January is the time for New Year’s resolutions to become commitments reflecting on life’s priorities and making changes in what we do. One of my resolutions is to work harder to pass on a vibrant and flourishing Society to the next generation of scientists by spending more energy for SIVB. My rationale is simply that a non-profit, professional society is critical for helping to steer our science on the course to serve, not only some of our own interests, but more importantly all of humankind. I’d like to ask each of you to join me in being generous with your time and your resources for many unique initiatives that we’ve recently undertaken together. Previously I had appealed to all of you to step up your commitment, particularly with our student initiative (free registration for all students attending the annual meeting and a free SIVB membership for one year), and I’m thankful that many of you responded.
In particular, I want to acknowledge how some members have shown great support. Bob Lawrence and Barbara Doonan secured a contribution from their company, UST Inc., for an additional $15,000 above regular generous gifts SIVB has received from this corporate source. Significantly, this support has been leveraged to recommend SIVB for a $27,000 government award, and Sarwan Dhir was instrumental in spearheading this effort. In addition, a group of members, including Dave Ellis, Cynthia Goodman, Barbara Reed, Mary Ann Lila, and Wayne Parrott, were inspired to submit another government grant proposal that could also bring in funding with five figures. John Harbell committed resources for the SIVB to pay for the services of a professional fundraiser that has enabled the Development Committee to approach a number of funds that were previously unknown potential donors to the Society. I’m sure that I might have missed other contributions, and I apologize if I inadvertently left anyone off of the growing roster, but I wouldn’t want to omit mentioning the Society’s Vice President, Dave Songstad, who has coordinated these efforts with me and assumed the key leadership in revitalizing our fundraising efforts.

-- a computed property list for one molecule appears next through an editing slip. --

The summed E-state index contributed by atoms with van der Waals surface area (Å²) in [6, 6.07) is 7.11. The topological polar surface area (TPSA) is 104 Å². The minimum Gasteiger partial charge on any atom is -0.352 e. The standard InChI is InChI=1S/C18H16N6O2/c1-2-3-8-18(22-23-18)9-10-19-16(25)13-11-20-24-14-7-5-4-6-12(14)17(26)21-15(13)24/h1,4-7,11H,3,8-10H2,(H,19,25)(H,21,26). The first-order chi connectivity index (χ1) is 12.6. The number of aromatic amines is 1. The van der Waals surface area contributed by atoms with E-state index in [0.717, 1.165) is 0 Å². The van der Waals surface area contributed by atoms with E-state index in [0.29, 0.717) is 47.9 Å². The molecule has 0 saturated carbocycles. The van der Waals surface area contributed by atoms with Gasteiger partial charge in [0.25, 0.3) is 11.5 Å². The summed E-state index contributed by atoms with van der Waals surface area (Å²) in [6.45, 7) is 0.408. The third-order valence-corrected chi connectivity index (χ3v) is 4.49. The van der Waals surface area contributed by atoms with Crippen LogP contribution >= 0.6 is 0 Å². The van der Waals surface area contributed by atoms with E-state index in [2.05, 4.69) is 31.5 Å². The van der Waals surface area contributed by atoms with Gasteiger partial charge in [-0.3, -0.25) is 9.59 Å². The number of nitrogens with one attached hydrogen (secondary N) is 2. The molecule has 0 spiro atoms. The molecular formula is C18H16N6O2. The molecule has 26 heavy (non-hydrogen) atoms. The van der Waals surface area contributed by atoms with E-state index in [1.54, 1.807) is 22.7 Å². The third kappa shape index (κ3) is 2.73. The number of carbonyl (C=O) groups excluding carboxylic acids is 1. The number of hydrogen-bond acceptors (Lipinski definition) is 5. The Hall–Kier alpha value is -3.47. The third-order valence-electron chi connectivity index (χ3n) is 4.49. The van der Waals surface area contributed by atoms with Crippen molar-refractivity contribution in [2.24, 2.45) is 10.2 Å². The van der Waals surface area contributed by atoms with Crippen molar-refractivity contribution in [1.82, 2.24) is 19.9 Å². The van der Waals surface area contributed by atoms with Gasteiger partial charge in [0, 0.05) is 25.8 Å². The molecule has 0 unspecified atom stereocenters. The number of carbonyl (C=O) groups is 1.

Now, I’m humbled that such commitments were recently forthcoming as a result of our current Board’s appeal and the small bully pulpit that some of us can use. However, SIVB cannot stand on accolades for this initial success! I want to make a stronger appeal to all of you to add to what we can do for bringing vision and opportunity to the students who are the future of our science. Can those of you from the corporate world make an effort to get your company to add to the generosity of UST? Can those of you from the academic world make the effort to get colleagues to join and to give personal donations for the same goal? Can any member start an effort to put in a grant or an application for funding our meeting, our student initiative, our publishing enterprises, our public service efforts, or other ideas? The best tribute to the colleagues who have achieved some success would be to multiply the contribution total by several folds. In the end, you will receive something back, though not necessarily any tangible reward that will provide great satisfaction.
Finally, I would be remiss if we only concentrated on monetary contributions. There have been so many individuals who contributed service to the SIVB with their time and energy. Dennis Laska has been able to obtain tremendous support for the 2007 Annual Meeting and has taken an initiative to provide leadership for a new standing committee focusing on providing better support and new formats for future annual meetings. Paul Price has been diligently working with the Long Range Planning Committee to provide analysis for a comprehensive strategic plan. Richard Heller, SIVB Treasurer, has contributed an enormous amount of time to help contain costs and to manage our resources wisely. Our membership at the end of 2004 showed a 10% increase over the total at the end of 2003, so everyone who assisted solicitation of a colleague can be given kudos from the Society.
I come back to the subject of what we can build upon, and whether your New Year’s resolution list might include helping SIVB. What might we achieve together when looking back a year from now? I would like to think that it will be more than we thought possible.